The biggest surprise in 2018 for news on the cannabis plant, is that seemingly out of nowhere, there is now a push for legalizing industrial hemp nationally. It has actually been passed in the Senate, but not as a stand-alone bill. Industrial hemp is known for its dense, strong fiber content that has many applications, such as making paper, cloth, rope, biodegradable plastics, and even strong, non-toxic building materials with their own innate insulation. The ramifications of its use for types of materials mentioned are more ecologically-sound. It’s also an agricultural asset. It’s a hardy cash crop that can be planted and harvested twice in moderate climates. It can be used by organic and conventional farmers as a rotating crop that helps enrich the soil as it requires no synthetic fertilizers. This is great news for farmers and advocates of using hemp for environmentally-sound consumer and building products, as well as CBD. It will create hemp independence from foreign hemp sources, which includes Canada and other nations. Currently, it is legal to import industrial hemp products, but illegal to grow it.
Nevada has made a legal statement many are calling “revolutionary.” It defied the USA federal ban of industrial hemp agriculture with Nevada governor Brian Sandoval’s signing into law SB 396, which was passed overwhelmingly in both the Nevada State Assembly and Senate. This allows Nevada to raise hemp for commercial use, not merely for research, within its borders. Hemp and marijuana are of the same species. They are related. According to George Blankenbaker, president of Realhemp, Inc, hemp is the most misunderstood and underappreciated crop there is in the world. The apparent confusion between marijuana or cannabis and hemp has made growing industrial hemp without THC illegal in the USA only. This demonstrates the incredible nonsensical irony of reluctantly allowing hemp imports from China, Canada, and parts of Europe and elsewhere to be sold anywhere in the USA, but banning them from being grown commercially in the United States.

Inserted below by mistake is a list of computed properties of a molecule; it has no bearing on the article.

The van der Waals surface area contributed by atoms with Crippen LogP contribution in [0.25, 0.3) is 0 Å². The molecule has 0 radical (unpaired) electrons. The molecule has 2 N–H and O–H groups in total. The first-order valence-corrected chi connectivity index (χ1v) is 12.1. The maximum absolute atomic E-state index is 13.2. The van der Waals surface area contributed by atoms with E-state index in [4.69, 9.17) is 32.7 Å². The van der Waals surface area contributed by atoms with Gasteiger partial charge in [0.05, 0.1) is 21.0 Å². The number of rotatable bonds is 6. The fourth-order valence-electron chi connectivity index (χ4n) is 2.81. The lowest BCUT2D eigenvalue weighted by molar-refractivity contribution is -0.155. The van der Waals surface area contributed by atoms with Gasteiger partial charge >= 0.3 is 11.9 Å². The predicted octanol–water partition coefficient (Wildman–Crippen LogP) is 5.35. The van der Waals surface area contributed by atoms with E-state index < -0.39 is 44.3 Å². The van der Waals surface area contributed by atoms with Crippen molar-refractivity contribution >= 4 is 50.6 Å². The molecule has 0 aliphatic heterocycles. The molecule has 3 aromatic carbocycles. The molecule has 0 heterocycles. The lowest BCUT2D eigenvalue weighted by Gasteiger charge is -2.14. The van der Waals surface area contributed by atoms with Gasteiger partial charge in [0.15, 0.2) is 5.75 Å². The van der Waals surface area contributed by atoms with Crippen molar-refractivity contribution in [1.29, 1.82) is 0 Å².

Do you know the difference between marijuana and hemp? The confusion between those two terms has cost us the benefits of industrial hemp, which can do a lot of what other materials are doing with much less ecological damage than what exists now. According to George Blankenbaker, president of Realhemp, Inc, hemp is the most misunderstood and under appreciated crop there is. And the confusion between marijuana or cannabis and hemp has made growing hemp without THC illegal only in this country, the USA. We get most of our hemp products, especially hemp seeds and oils, from Canada and some from Europe. Both regions have relatively thriving hemp agricultural and industrial enterprises, and even theirs are not enough to sooth an ecologically unbalanced planet. China grows 90 percent of the world's hemp. Blakenbaker's interview was done by the Cannabis Summit among the several interviews and gifts offered elucidating medical cannabis' properties and its surrounding legal and social issues. What he reveals that has been kept from humanity in addition to cannabis' medicinal qualities is staggering.